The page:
Deliberation differs from debate, negotiation, brainstorming, consensus-building, and other forms of public discussion because the objective is not so much to talk together as to think together. That means listening deeply to other points of view, exploring new ideas and perspectives, searching for points of agreement, and bringing unexamined assumptions into the open.

Deliberating together in face-to-face situations is rather straightforward. Most of us do it with our families, friends and colleagues everyday. But it’s not as easy to do online. We tend to miss important social cues in a text-based environment, for one thing. The conversations are often dominated by those who are the most forceful or articulate, for another. And then there is the problem of trust: few of us are willing to speak openly and honestly with a group of strangers online.

What seems to work best, in my experience, is when online communication is used to augment rather than replace face-to-face communication. Communities and groups of people who already have some relationship with one another seem to do very well communicating online. In some cases, the technology actually allows people to go deeper in exploring issues and working through disagreements. But, as I say, there needs to be some underlying relationship of trust and reciprocity in place before people are willing to really invest in an authentic and meaningful exchange.

Q: Youth are usually early adopters of technology. Do you see many young people participating in civic networks and why?

A: Yes, young people are always the early adopters. They are comfortable with technology and it seems natural to them. But because they are young, they tend to be more invested in technology than in community. With older generations, it’s the other way around. So there’s a disconnect.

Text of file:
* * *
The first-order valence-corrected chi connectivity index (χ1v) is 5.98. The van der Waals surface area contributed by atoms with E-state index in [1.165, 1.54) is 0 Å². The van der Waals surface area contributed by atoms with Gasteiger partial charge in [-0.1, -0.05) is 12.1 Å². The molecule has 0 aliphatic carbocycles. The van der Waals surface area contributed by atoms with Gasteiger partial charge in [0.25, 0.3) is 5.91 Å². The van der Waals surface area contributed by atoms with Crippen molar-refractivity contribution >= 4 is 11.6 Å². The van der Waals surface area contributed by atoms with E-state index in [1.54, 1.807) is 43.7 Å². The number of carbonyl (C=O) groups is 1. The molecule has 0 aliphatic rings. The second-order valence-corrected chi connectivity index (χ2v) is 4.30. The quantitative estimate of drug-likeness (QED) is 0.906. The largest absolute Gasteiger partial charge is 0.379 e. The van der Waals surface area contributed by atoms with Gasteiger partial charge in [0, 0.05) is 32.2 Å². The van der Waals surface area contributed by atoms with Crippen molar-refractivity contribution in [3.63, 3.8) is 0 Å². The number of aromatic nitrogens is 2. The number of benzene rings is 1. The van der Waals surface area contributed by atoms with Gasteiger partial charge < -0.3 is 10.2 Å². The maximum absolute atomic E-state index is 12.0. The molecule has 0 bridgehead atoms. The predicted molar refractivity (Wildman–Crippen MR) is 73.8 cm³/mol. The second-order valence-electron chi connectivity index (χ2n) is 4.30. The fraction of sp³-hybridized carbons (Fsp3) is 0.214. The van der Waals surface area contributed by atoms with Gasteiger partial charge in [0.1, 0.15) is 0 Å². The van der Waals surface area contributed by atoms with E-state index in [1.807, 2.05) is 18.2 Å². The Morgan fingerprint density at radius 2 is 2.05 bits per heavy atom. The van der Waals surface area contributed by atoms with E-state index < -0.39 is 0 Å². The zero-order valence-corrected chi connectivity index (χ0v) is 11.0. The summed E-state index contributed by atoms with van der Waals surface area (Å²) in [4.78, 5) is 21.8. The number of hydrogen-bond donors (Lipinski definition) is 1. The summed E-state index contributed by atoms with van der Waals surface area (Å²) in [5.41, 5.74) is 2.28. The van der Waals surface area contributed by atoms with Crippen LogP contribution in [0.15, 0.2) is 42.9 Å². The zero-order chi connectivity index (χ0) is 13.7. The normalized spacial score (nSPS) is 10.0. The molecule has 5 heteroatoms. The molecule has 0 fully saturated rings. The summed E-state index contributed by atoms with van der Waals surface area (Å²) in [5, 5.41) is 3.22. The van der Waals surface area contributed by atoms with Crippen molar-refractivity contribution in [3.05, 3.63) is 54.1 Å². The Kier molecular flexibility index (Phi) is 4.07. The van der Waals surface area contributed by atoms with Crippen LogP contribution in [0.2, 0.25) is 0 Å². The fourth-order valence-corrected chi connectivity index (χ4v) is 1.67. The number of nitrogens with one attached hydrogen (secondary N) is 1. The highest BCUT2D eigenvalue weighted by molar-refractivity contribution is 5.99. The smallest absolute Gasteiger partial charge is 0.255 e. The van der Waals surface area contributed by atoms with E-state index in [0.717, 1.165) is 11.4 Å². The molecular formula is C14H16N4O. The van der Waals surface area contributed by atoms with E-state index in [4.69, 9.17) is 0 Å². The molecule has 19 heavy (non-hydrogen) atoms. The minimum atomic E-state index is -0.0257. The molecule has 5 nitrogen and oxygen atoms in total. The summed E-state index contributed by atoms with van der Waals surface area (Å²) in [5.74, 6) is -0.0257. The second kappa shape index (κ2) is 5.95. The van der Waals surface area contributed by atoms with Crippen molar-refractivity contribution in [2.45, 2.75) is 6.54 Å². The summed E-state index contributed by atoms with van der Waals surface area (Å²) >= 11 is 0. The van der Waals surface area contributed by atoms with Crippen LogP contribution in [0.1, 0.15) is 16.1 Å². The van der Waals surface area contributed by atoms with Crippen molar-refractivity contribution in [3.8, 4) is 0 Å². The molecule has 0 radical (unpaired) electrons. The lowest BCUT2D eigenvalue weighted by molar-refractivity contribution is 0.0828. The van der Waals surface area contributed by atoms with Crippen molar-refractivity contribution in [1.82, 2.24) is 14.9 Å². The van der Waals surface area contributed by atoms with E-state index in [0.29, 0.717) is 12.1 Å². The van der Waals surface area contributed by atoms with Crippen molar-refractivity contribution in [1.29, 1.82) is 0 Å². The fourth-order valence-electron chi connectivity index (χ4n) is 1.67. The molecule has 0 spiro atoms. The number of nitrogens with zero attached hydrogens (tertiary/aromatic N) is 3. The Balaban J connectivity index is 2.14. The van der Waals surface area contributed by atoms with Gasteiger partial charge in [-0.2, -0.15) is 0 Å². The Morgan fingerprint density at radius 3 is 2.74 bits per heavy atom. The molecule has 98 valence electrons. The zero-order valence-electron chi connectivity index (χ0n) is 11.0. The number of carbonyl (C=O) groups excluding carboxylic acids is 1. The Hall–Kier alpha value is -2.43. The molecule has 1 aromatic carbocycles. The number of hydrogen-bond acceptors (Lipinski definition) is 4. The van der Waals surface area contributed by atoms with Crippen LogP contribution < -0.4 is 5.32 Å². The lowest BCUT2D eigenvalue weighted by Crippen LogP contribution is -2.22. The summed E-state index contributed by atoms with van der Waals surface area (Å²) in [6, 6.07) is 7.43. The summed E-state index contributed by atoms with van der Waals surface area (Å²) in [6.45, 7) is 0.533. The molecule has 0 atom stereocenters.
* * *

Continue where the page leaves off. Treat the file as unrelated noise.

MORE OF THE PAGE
But I’m not too concerned about it. This will all sort itself out as millennials set down roots and start families—as they become more invested in their communities. Over the next decade or so, I think they will help complete the transition that was started a generation ago when people first went online. They recognize that computer networks can help us build better communities—communities that are more flexible, inclusive and responsive than the communities of the past.

Q: What is the tipping point for widespread adoption of place-based technologies and online networks?

A: The technologies aren’t there yet—but they’re coming. We need online platforms that can allow for authentic two-way communication between people and their elected officials. We need technologies for people to engage in joint decision-making, such as participatory budgeting and citizen juries. And we need mechanisms for people to work together effectively as citizens to identify issues, work through disagreements, set directions, and discover common purpose.

As I say, I think it’s just a matter of time and there are many exciting new technologies and ventures—PlaceSpeak chief among them—that are pointing the way.